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Obesity, a worldwide epidemic can begin at any age, any point in anyone’s life, but it is when we are children that we tend to learn our ways and form habits.

A recent study attempts to figure out how to successfully implement positive eating habits in children, ensuring their diets are rich in nutrients. Simply targeting certain nutrients to reduce or eliminate from a child’s diet is not only challenging but has proven to be less effective than a more holistic approach. There is little evidence to show that reducing a single nutrient – like saturated fat or added sugar – in a child’s diet can help them maintain a healthy weight or grow properly. Just because food contains sugar, fat, or sodium does not necessarily mean that it is unhealthy for children to consume.

While taking that approach would eliminate junk food, it may eliminate foods that are extremely nutrient rich as well. Instead of completely eliminating these flavorings from the diet, they can be used to make healthier foods more palatable to children thereby increasing their consumption of healthier foods.

The national school-lunch program has recently implemented more fresh fruit, whole grains, and lean protein in their meals, which pediatric nutrition experts have applauded as a great move and beneficial for the children. This is a great example of the program taking effective steps to improve the overall diets of children.

However, several school districts have also eliminated chocolate and other flavored milks from the cafeterias, which will likely reduce the amount of milk that many children drink. This is a clear example of school-lunch programs taking it a little too far with their restrictions. Milk is extremely beneficial for children’s diet and is correlated with a better overall diet quality and there is no association between flavored milk and weight gain.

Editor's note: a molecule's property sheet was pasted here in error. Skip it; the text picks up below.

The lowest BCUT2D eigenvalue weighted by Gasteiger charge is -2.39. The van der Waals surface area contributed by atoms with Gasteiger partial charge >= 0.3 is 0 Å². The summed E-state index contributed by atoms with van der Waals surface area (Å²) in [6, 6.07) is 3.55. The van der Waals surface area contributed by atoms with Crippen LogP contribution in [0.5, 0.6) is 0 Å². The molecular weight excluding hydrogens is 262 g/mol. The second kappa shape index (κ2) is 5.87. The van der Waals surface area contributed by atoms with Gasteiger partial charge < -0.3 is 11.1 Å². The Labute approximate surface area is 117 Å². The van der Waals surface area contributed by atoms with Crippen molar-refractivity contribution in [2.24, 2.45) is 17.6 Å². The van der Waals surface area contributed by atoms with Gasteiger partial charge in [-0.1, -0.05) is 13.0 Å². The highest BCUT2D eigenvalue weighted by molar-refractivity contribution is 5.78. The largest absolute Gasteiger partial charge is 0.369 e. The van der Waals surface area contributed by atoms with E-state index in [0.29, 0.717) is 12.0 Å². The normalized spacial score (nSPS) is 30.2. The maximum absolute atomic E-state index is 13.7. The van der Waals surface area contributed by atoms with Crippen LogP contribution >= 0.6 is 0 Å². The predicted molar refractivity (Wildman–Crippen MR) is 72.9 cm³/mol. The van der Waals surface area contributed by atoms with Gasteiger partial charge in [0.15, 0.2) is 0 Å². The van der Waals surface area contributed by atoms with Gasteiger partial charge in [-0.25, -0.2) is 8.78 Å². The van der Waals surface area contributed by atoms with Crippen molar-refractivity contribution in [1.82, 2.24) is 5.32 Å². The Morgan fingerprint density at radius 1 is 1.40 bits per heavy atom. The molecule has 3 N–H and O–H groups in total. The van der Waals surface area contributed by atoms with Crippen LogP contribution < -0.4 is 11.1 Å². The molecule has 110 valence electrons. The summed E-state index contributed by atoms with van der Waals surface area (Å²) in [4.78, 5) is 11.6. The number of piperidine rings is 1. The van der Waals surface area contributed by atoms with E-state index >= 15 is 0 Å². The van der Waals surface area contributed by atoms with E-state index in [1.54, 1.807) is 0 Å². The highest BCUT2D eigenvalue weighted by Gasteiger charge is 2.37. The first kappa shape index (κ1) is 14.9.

In addition, the federal government plans to drastically cut sodium in school lunches, potentially making lunch options even less appealing. Implementing these types of changes will likely prove to be a less effective way of improving children’s health.

As obesity continues to become a more prevalent issue in the United States, it is important to keep an open dialogue on the issue of nutrition and continue to keep looking for ways to improve the diets of children and ourselves. While excess consumption of things such as sugar, salt and fat is not recommended, the complete elimination of these flavorings from our diet is possibly not the answer.  Instead, by taking a more holistic approach you can improve your overall diet more effectively. There must be some balance of providing a plethora of foods and instilling nutritional education to help teach children to make healthy decisions throughout their life.  As they get older, they will be introduced to all sorts of foods and will have to learn how to utilize willpower and make healthy choices themselves.

Read more about the study here.